Christopher Pike is a 36-year-old writer who pens suspenseful novels about misfit teenagers (a peeping tom, a witch, and a murderous cheerleader, among others) — creepy tales that are the equivalent of the Brothers Grimm for the 10-and-over set. (”Remember Me is told from the point of view of a girl who is dead,” he says.) A fast-growing segment in publishing, teen thrillers are not new, but never before have they been as gruesome, deadly, or popular as they are now. With titles like Die Softly, The Knife, and Bury Me Deep consistent best-sellers on the Publishers Weekly, B. Dalton, and Waldenbooks young-adult lists, these page turners may not only make adolescents scream, but read as well.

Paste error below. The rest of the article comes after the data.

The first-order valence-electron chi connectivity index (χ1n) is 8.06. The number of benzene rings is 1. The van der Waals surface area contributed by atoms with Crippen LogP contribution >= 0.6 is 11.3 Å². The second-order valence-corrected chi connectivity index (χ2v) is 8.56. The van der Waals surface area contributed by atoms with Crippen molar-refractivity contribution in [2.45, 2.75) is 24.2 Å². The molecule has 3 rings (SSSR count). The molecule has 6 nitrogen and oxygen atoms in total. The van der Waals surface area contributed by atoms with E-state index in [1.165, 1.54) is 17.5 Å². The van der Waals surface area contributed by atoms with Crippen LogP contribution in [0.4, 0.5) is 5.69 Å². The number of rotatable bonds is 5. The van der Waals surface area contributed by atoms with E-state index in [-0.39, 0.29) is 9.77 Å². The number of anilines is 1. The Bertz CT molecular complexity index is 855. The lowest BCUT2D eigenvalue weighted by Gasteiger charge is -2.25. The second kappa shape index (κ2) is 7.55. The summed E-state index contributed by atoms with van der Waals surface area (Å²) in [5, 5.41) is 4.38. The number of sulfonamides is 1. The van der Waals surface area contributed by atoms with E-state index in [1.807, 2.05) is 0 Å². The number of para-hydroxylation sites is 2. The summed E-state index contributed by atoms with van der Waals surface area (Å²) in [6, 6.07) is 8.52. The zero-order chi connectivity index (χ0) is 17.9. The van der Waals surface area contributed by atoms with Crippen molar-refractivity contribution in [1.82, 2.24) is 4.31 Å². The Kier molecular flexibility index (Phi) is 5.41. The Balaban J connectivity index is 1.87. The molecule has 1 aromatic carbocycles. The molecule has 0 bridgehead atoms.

”I get so many letters that say, ‘I really hate to read but I love your books,”’ says R.L. Stine, the 48-year-old author of Archway Paperbacks’ successful Fear Street series. ”I think kids like the shocks in these books — they like the surprises.”
Kids not only like them — they buy them. ”These are books that kids introduce to other kids, books that kids will buy themselves and pass around,” observes Barbara Genco, a librarian who helps select new titles for children and young adults at the Brooklyn Public Library.
With Pike busy adapting his 1986 thriller Chain Letter into a screenplay and Stine producing eight new titles a year, the shocks and jolts should be coming for quite a while.